Our relationship with nature is dangerously imbalanced. The year 2020 proved that nature is important and essential for our existence, making intact natural systems imperative to our wellbeing.
This year in celebration of Earth Hour and beyond, learners from various schools in the country took part in the campaign ‘Speak Up for Nature and Connect to Wildlife’. The activities around the campaign were to raise environmental awareness amongst young people in both urban and rural areas about the importance of nature, biodiversity, and combatting wildlife crime.
Hundred and thirty-eight (138) learners took part in the campaign: 40 from Cimbebasia Primary School- Windhoek; 20 from Masida Combined School- Sobbe Conservancy; 16 from Goreseb High School- Khorixas; 14 from Welwitschia High School– Khorixas; 20 from Holden Ulenga Combined School– Iipumbu Ya Tshilongo conservancy; and 28 learners from Onamatanga Primary School in Sheya Shuushona Conservancy.
Through funding from the United States Agency for International Development (USAID) Combatting Wildlife Crime Project, local conservation partners - World Wildlife Fund (WWF), Namibian Association of CBNRM Support Organisations (NACSO), Integrated Rural Development and Nature Conservation (IRDNC), Namibia Nature Foundation (NNF), and Namibia Development Trust (NDT), implemented the activities on the ground in the various regions with presentations emphasising the importance of our connection to nature and combatting wildlife crime.
The locally produced film Baxu and the Giants was screened and well received by the learners who were inspired to protect their wildlife. In Khorixas, two rhino rangers were present to speak about their successes and challenges in looking after these iconic species. The role of conservancy game guards in safeguarding our natural resources was shared and the work done by these courageous men and women sparked appreciation in the young people.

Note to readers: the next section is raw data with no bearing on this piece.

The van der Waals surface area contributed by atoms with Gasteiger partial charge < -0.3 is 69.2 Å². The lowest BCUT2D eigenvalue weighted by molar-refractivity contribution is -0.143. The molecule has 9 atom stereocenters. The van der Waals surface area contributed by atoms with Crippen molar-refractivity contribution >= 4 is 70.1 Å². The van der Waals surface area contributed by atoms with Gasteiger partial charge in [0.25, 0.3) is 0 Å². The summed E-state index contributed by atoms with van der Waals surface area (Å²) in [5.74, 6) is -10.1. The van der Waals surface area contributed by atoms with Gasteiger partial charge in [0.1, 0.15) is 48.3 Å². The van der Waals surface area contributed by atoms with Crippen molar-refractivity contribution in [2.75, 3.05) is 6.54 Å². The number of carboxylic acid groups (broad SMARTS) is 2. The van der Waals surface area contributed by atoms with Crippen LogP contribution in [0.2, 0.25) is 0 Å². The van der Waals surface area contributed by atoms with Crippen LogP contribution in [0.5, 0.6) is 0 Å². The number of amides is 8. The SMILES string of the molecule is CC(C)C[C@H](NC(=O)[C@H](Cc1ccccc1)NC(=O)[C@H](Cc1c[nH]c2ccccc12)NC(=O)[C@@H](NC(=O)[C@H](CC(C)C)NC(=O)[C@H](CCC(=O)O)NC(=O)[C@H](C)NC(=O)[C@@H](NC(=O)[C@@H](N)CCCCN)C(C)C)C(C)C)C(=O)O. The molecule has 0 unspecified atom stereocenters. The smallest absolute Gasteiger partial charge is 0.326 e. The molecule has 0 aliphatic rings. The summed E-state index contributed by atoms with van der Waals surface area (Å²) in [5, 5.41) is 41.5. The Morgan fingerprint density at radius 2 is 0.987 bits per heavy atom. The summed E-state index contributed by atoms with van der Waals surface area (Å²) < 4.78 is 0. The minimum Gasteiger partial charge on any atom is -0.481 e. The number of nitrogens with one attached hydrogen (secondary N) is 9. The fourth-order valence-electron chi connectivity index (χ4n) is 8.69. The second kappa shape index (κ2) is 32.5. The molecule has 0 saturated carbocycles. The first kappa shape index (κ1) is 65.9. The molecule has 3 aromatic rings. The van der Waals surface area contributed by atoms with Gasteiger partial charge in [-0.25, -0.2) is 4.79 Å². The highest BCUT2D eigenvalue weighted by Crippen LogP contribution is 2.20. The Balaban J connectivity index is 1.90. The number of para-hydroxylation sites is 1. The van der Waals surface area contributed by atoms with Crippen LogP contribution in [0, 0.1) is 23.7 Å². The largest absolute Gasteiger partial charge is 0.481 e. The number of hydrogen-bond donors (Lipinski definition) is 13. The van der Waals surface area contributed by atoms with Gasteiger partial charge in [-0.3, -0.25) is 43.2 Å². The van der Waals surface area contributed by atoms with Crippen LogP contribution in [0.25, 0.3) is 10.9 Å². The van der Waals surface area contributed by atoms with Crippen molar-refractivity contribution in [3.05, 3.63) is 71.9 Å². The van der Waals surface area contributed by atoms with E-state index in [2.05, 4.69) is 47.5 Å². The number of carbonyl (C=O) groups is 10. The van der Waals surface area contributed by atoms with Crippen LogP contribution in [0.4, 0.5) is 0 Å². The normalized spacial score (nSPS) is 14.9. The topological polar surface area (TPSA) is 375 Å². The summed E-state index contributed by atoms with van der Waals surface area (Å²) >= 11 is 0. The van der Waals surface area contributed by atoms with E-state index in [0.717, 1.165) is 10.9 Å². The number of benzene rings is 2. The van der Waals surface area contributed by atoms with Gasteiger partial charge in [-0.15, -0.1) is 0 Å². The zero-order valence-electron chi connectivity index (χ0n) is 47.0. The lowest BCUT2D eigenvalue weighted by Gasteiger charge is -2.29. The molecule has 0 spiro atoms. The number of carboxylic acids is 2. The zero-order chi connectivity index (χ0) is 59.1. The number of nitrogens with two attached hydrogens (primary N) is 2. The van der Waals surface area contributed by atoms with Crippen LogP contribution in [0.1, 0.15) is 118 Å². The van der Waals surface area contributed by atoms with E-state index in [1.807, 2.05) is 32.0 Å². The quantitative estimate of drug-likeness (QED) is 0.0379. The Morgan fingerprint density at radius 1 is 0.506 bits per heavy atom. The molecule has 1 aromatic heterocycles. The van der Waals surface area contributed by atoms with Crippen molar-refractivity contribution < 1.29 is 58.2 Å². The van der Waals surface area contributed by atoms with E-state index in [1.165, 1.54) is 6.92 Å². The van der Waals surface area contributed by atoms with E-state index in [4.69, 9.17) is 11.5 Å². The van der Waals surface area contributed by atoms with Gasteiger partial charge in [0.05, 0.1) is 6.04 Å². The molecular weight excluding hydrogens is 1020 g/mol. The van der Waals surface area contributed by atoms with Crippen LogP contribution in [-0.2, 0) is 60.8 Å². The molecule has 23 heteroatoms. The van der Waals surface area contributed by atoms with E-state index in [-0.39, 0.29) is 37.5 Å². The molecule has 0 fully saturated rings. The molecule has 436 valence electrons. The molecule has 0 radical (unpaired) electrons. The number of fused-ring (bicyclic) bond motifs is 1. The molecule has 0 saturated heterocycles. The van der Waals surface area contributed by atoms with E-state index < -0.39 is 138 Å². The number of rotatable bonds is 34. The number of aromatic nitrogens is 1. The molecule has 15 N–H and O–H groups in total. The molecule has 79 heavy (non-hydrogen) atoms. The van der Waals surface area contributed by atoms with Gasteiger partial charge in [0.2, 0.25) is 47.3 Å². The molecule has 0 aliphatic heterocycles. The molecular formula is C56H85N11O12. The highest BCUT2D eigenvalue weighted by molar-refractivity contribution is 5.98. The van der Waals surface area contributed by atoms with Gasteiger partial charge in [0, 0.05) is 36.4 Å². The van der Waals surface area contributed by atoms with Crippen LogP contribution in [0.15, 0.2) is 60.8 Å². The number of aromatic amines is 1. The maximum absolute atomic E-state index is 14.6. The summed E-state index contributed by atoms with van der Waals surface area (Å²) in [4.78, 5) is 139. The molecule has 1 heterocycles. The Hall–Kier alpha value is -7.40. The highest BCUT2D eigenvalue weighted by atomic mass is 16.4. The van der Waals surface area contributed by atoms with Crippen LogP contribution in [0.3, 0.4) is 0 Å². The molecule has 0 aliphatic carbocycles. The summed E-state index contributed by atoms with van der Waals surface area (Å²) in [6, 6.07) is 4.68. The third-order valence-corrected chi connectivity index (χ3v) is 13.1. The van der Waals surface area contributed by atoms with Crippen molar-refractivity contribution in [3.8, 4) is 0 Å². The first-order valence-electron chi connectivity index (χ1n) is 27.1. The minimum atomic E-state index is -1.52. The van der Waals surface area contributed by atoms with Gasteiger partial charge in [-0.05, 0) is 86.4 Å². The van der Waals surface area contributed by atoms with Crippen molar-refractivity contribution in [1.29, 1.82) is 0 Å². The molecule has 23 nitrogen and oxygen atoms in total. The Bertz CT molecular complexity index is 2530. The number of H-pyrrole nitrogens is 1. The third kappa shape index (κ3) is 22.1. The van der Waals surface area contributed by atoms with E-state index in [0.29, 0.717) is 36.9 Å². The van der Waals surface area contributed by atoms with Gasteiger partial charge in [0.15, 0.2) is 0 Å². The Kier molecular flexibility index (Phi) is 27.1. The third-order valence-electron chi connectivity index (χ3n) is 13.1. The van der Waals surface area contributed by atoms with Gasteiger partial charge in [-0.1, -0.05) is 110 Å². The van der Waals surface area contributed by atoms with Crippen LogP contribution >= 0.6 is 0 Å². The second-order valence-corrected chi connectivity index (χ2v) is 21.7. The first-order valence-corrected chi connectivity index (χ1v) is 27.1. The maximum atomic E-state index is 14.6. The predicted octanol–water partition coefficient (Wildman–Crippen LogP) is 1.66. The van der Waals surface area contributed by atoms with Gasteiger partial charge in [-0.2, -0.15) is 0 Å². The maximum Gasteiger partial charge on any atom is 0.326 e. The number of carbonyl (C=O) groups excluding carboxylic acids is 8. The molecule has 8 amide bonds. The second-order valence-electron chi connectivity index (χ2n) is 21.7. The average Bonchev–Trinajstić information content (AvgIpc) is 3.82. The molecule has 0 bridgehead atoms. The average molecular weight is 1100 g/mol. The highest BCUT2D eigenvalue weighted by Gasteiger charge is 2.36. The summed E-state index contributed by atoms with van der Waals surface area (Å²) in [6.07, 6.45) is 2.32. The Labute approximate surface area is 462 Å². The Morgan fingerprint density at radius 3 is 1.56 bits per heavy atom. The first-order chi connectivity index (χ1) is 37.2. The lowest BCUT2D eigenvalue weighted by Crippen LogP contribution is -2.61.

As one of the many ways to speak up for nature, the learners cleaned up their school grounds and surrounding areas and from some of the recyclable materials, used their imagination to create various art pieces which were innovative and eye catching.
At Cimbebasia, learners created posters and crafted wildlife structures that will be used by the environmental club to raise awareness about wildlife crime. At Goresb, flowerpots and bags were made to showcase the importance of reusing materials to create beautiful and useful goods. Welwitschia learners made a rake and dustbin which are some of the materials missing at the school to help keep their environment clean. Learners at Masida vowed to speak up towards habitat conservation in their area to protect the home of important wildlife species. The Holden Ulenga learners created materials that will speak towards sustainable utilisation of resources in the area and at Onamatanga, learners created baskets and mats that can be used in households, they will encourage others to be creative and resourceful.
The 138 learners pledged to become stewards of the environment and take the lessons learnt to share them with their peers and their surrounding communities. In schools with no environmental clubs the pupils were excited to start one and speak up for nature.
“We will stand up and speak up for those who cannot speak for themselves”.